COVID-19 vaccines and prior coronavirus infections can provide broad immunity against other, similar coronaviruses, according to a study.
The findings, published in the Journal of Clinical Investigation, build a rationale for universal coronavirus vaccines that could prove useful in the face of future epidemics.
“Until our study, what hasn’t been clear is if you get exposed to one coronavirus, could you have cross-protection across other coronaviruses? And we showed that is the case,” said study lead author Pablo Penaloza-MacMaster, assistant professor at Northwestern University Feinberg School of Medicine, US.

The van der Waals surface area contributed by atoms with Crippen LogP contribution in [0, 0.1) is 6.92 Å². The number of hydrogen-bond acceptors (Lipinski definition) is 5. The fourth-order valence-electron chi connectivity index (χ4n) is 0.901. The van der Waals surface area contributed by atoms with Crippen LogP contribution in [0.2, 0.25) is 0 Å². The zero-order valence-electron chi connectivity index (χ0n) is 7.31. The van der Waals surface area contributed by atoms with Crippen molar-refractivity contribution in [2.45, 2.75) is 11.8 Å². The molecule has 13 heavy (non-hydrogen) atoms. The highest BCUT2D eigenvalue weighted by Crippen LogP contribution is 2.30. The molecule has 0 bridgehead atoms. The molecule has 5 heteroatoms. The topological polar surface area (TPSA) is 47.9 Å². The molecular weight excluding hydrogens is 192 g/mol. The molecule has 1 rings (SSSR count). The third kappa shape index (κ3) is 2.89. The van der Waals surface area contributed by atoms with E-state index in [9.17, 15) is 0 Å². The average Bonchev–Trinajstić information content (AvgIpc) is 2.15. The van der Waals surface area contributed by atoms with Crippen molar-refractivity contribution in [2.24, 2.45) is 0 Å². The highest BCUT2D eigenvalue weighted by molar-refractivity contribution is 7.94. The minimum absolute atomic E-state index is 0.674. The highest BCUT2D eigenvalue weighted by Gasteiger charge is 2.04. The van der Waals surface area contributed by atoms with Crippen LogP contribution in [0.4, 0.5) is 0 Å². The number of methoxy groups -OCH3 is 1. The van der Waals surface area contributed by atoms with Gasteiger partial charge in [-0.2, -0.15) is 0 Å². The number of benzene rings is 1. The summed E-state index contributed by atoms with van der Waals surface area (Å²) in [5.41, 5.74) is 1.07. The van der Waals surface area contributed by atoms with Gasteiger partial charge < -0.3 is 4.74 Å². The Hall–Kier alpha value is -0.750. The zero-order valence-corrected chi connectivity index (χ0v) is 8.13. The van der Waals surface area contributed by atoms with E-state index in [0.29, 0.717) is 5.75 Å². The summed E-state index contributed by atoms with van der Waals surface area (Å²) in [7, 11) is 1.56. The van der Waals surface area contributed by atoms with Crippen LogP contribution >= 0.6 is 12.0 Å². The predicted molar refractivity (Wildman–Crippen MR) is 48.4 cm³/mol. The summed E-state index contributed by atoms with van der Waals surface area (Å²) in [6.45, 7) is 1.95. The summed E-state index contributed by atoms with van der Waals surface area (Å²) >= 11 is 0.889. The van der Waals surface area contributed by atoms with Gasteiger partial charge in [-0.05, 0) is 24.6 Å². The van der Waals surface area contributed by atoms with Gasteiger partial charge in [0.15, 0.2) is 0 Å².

The three main families of coronaviruses that cause human disease include Sarbecovirus, which includes the SARS-CoV-1 strain responsible for the 2003 outbreak of Severe Acute Respiratory Syndrome (SARS), as well as SARS-CoV-2, which causes COVID-19.
The other two are Embecovirus, which includes OC43, often responsible for the common cold, and Merbecovirus, which is the virus responsible for Middle East Respiratory Syndrome (MERS), first reported in 2012.